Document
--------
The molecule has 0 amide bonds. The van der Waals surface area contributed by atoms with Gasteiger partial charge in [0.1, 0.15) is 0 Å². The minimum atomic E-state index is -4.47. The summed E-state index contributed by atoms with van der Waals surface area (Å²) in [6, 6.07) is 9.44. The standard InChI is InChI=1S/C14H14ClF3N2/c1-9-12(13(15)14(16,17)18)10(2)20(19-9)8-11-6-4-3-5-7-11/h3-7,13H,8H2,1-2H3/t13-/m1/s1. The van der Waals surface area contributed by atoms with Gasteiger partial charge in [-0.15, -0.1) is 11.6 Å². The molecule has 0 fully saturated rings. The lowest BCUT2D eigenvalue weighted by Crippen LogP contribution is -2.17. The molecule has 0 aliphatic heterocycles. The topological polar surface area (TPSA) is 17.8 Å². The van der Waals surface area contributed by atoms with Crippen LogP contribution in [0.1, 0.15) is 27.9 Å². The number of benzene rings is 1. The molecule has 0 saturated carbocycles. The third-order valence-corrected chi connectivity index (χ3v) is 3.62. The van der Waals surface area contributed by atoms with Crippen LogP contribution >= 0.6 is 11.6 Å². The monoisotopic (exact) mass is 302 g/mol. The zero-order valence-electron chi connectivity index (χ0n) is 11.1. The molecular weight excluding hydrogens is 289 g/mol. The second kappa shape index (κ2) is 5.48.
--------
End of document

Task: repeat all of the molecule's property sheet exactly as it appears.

The molecule has 0 amide bonds. The van der Waals surface area contributed by atoms with Gasteiger partial charge in [0.1, 0.15) is 0 Å². The minimum atomic E-state index is -4.47. The summed E-state index contributed by atoms with van der Waals surface area (Å²) in [6, 6.07) is 9.44. The standard InChI is InChI=1S/C14H14ClF3N2/c1-9-12(13(15)14(16,17)18)10(2)20(19-9)8-11-6-4-3-5-7-11/h3-7,13H,8H2,1-2H3/t13-/m1/s1. The van der Waals surface area contributed by atoms with Gasteiger partial charge in [-0.15, -0.1) is 11.6 Å². The molecule has 0 fully saturated rings. The lowest BCUT2D eigenvalue weighted by Crippen LogP contribution is -2.17. The molecule has 0 aliphatic heterocycles. The topological polar surface area (TPSA) is 17.8 Å². The van der Waals surface area contributed by atoms with Crippen LogP contribution in [0.1, 0.15) is 27.9 Å². The number of benzene rings is 1. The molecule has 0 saturated carbocycles. The third-order valence-corrected chi connectivity index (χ3v) is 3.62. The van der Waals surface area contributed by atoms with Crippen LogP contribution >= 0.6 is 11.6 Å². The monoisotopic (exact) mass is 302 g/mol. The zero-order valence-electron chi connectivity index (χ0n) is 11.1. The molecular weight excluding hydrogens is 289 g/mol. The second kappa shape index (κ2) is 5.48.